British police are about to investigate the alleged abusive sexual assaults (40 complaints so far) on some young women who came into contact with the fundraiser and broadcaster, Sir Jimmy Savile, at the height of his fame in the 60s and 70s. The sad fact is that he is dead and we are only hearing one side of the story. We can never hear his side, so any investigation will always lack that balance. But there are distinct patterns to the stories told by each of the abused women in the ITV documentary, and it's patterns that indicate behaviour, character and personality.
The Savile scandal is indicative of four main elements, which have their echoes right now in our modern society, despite the fact that Jimmy might have preyed on his teenage targets over 25 years ago. We can see the most important element reflected in the Megan Stammers debacle with her teacher. But that is for later.
All the affected women's stories, told independently, bear out the following key aspects:
1. Jimmy Savile simply used young girls for his pleasure. They meant nothing to him in the scheme of things except for sexual gratification. They all said there was no kind of emotional reaction toward them from him. It was all about him and his needs. This was a man who was clearly emotionally repressed, or retarded, for whom the real and genuine appreciation of any woman would have been alien to him. He appeared to have little self love, so how could he show real love to others?
This lack of self love was masked by a superficial 'love' of others in raising money for good causes as well as the way he always went on about his closeness to his mother. But if he abused the very people he was trying to help, that showed more contempt than love, especially for women, and was the biggest pointer in his insincere approach to people. In time, his fundraising came to justify the abuse he was doing to youngsters, both in his own eyes and the male dominated society that shielded him. So long as he kept the money rolling in, it didn't matter what vulnerable disadvantaged children, who trusted him implicitly, were being exposed to. Society, including the media, colluded to keep the money bandwagon rolling because, obviously, the ends justified the means.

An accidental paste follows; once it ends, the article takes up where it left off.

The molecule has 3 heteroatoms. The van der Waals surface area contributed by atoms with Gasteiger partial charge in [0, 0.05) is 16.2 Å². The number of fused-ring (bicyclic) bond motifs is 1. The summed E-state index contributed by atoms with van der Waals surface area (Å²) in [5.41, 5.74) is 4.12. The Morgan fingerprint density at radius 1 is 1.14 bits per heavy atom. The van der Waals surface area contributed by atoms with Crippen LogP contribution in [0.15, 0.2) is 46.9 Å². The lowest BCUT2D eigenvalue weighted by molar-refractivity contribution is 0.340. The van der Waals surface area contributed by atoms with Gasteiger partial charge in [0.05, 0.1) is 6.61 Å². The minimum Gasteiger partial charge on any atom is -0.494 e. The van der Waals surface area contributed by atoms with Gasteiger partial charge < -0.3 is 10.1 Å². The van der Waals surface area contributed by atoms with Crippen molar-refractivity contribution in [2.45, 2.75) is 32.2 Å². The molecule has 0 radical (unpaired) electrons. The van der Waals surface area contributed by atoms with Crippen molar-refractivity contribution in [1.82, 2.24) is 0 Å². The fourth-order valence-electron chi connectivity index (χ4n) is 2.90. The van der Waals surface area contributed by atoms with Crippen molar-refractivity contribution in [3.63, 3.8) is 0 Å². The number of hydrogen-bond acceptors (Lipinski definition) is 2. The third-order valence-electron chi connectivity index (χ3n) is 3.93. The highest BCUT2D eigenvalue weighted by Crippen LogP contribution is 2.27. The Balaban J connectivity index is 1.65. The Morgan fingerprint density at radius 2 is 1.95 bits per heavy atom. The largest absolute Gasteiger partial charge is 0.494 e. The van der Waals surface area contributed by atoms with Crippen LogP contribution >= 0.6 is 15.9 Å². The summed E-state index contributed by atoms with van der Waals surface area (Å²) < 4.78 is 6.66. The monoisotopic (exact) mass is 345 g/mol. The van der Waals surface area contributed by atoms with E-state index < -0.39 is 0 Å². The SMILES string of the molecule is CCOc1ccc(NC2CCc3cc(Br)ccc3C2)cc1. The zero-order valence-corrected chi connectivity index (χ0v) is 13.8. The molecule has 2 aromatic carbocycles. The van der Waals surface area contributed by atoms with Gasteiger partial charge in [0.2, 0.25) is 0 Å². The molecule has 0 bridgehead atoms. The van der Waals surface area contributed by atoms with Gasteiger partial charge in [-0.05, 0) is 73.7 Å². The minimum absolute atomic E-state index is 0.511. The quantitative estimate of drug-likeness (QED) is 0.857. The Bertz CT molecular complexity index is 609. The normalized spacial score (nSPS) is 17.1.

The Effect of Cultural Differences
2. When we are tempted to self righteously ask why people from that time did nothing about it, forthright broadcaster Janet Street-Porter on 'Question Time' gave the best answer so far to such unmerited scapegoating. She reminded us that when she was a child and was 'molested' by her hairdresser and when she told her mother about it, her parent did even hit her into the bargain. That was the nature of the times we lived in: a strongly male dominated environment where women were seen and not heard, where people couldn't handle sexual issues and so lived in denial about them. And if the women were heard, and it was negative, it was all their fault. They asked for it. Hence whatever MEN turned a blind eye to, carried on anyway, because only men had the power to change things and they did it only when it affected their own interests. That is why domestic abuse was so rife too because no police at the time would interfere. It was seen as a man's 'right' to beat his partner.
That was the background to Jimmy Savile's Britain and we mustn't be tempted to put today's indignation onto past cultural behaviour. We have to see such behaviour in the context of the time. Nothing was done about Savile's predilections because women had few rights, celebrities were hero-worshipped without the scepticism of today, and his fame, charity work and connections protected him from the approbation ordinary mortals might have received. We have evolved a long way since then with our technological society where women are almost on par with men, and paedophilia has been recognised for the damaging emotional consequences it carries for victims. But there was no such equality or care back then. And that's an important point people looking for scapegoats need to bear in mind. We are trying to merge two very different societies emotionally when they carried different mores and expectations. http://entertainment.stv.tv/blogs/193357-jimmy-saville-scandal-show-how-rosy-the-old-days-really-were/